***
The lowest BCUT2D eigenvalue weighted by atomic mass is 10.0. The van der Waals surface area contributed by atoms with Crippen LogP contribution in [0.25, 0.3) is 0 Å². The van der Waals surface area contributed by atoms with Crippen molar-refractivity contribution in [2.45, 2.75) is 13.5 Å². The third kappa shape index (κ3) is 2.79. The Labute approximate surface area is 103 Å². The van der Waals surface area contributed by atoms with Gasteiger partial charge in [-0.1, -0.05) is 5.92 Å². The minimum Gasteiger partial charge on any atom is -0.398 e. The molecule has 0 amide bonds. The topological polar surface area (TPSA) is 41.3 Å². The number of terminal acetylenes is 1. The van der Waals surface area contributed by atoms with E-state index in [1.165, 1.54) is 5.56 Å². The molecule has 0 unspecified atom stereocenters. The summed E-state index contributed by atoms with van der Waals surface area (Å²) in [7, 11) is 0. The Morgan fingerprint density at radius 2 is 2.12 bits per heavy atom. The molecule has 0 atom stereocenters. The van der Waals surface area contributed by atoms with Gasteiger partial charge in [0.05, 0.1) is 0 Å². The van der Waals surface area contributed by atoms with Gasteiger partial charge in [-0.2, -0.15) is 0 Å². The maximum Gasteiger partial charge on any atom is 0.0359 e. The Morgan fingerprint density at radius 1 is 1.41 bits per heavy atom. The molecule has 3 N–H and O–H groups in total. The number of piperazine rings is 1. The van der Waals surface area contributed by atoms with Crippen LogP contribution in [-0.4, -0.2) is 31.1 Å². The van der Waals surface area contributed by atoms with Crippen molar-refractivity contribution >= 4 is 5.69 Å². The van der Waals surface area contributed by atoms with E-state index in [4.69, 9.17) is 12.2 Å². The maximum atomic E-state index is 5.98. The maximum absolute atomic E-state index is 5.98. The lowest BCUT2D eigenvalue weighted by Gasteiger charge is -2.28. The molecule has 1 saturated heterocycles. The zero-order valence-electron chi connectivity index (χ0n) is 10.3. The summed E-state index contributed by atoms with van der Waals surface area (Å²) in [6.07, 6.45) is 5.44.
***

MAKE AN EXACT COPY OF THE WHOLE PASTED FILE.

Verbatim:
The lowest BCUT2D eigenvalue weighted by atomic mass is 10.0. The van der Waals surface area contributed by atoms with Crippen LogP contribution in [0.25, 0.3) is 0 Å². The van der Waals surface area contributed by atoms with Crippen molar-refractivity contribution in [2.45, 2.75) is 13.5 Å². The third kappa shape index (κ3) is 2.79. The Labute approximate surface area is 103 Å². The van der Waals surface area contributed by atoms with Gasteiger partial charge in [-0.1, -0.05) is 5.92 Å². The minimum Gasteiger partial charge on any atom is -0.398 e. The molecule has 0 amide bonds. The topological polar surface area (TPSA) is 41.3 Å². The number of terminal acetylenes is 1. The van der Waals surface area contributed by atoms with E-state index in [1.165, 1.54) is 5.56 Å². The molecule has 0 unspecified atom stereocenters. The summed E-state index contributed by atoms with van der Waals surface area (Å²) in [7, 11) is 0. The Morgan fingerprint density at radius 2 is 2.12 bits per heavy atom. The molecule has 0 atom stereocenters. The van der Waals surface area contributed by atoms with Gasteiger partial charge in [0.05, 0.1) is 0 Å². The van der Waals surface area contributed by atoms with Gasteiger partial charge in [-0.2, -0.15) is 0 Å². The maximum Gasteiger partial charge on any atom is 0.0359 e. The Morgan fingerprint density at radius 1 is 1.41 bits per heavy atom. The molecule has 3 N–H and O–H groups in total. The number of piperazine rings is 1. The van der Waals surface area contributed by atoms with Crippen LogP contribution in [-0.4, -0.2) is 31.1 Å². The van der Waals surface area contributed by atoms with Crippen molar-refractivity contribution >= 4 is 5.69 Å². The van der Waals surface area contributed by atoms with E-state index in [4.69, 9.17) is 12.2 Å². The maximum atomic E-state index is 5.98. The maximum absolute atomic E-state index is 5.98. The lowest BCUT2D eigenvalue weighted by Gasteiger charge is -2.28. The molecule has 1 saturated heterocycles. The zero-order valence-electron chi connectivity index (χ0n) is 10.3. The summed E-state index contributed by atoms with van der Waals surface area (Å²) in [6.07, 6.45) is 5.44.